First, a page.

We should not forget that those who died in Grenfell that night were primarily minorities, asylum seekers, migrants, the disabled and the poor. These are the people that our society values the least, and for the residents in Grenfell the value placed on their safety was nowhere near enough. The leadership of Kensington and Chelsea Council, which was at the time the richest borough in the country, with hundreds of millions of pounds in reserves, chose to use combustible cladding because it was marginally cheaper than the safer alternative. When concerns were repeatedly raised by residents that the building was unsafe in the weeks leading up to the fire, they were ignored.

 

As Grenfell resident Lee Chapman told the inquiry: “as residents in a so-called ‘social housing block’, we were treated as sub-citizens”.

In 2019, my right hon. Friend the Member for Islington North (Jeremy Corbyn) said, “Grenfell Tower would not have happened to wealthy Londoners. It happened to poor and mainly migrant Londoners.”

Sadly, he was right. And what upsets me most about the Grenfell fire is that it was all so sickeningly avoidable. These 72 people did not lose their lives because of a faulty fridge—they died because those in positions of power were more committed to austerity, to deregulation and to privatisation than they were to ensuring that human beings were safe, and because certain companies were motivated by greed over decency. I despaired as I read how a building that was home to so many people came to be wrapped in a material that manufacturers knew was highly flammable. I was disgusted to learn that private contractors celebrated as corners were cut and money was saved.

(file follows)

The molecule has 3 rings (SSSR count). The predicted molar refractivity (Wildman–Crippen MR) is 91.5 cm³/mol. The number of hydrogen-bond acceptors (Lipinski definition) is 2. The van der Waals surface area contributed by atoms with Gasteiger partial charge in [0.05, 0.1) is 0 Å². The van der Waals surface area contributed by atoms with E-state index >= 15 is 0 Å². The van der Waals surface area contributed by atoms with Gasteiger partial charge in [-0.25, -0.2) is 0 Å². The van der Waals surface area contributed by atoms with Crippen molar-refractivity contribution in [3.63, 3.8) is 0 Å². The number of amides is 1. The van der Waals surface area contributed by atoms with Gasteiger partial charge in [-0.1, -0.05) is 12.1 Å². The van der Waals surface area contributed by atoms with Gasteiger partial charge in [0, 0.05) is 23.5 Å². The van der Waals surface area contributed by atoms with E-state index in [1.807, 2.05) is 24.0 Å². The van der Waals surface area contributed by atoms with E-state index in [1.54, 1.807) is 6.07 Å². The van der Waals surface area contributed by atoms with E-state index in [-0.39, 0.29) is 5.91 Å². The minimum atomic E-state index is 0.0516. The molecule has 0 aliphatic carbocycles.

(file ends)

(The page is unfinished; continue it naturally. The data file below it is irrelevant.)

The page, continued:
It is staggering how many times fire building safety regulations have been watered down and stripped away by Governments in the name of the removal of red tape and the reduction of burdens on businesses, while key processes to regulate and inspect fire and building safety have been privatised, thereby lowering standards and weakening precious protections. As the Fire Brigades Union has pointed out, since 2010 the slavish commitment of Conservative Governments to pursue austerity at whatever cost has seen a staggering 20% of frontline firefighter jobs lost, including those of at least a quarter of fire inspectors. Listening to this, can anyone honestly say that the path of deregulation, privatisation and austerity has made society safer?

Most troubling of all is the fact that five years after 72 people died as a result of corporate greed and institutional failure, so little has changed. So far, no one has been prosecuted, safety regulations are still inadequate and less than 1% of buildings have had their dangerous cladding removed. Like many in this House, I anxiously await the full findings of the inquiry and the outcome of the ongoing criminal investigations. Until those inquiries are complete, the response to the Grenfell Tower tragedy is defined by a few powerful numbers: five years, 72 dead and zero convictions—a reminder that we can never stop fighting for justice.

Link to Instagram Link to Twitter Link to YouTube Link to Facebook Link to LinkedIn Link to Snapchat Close Fax Website Location Phone Email Calendar Building Search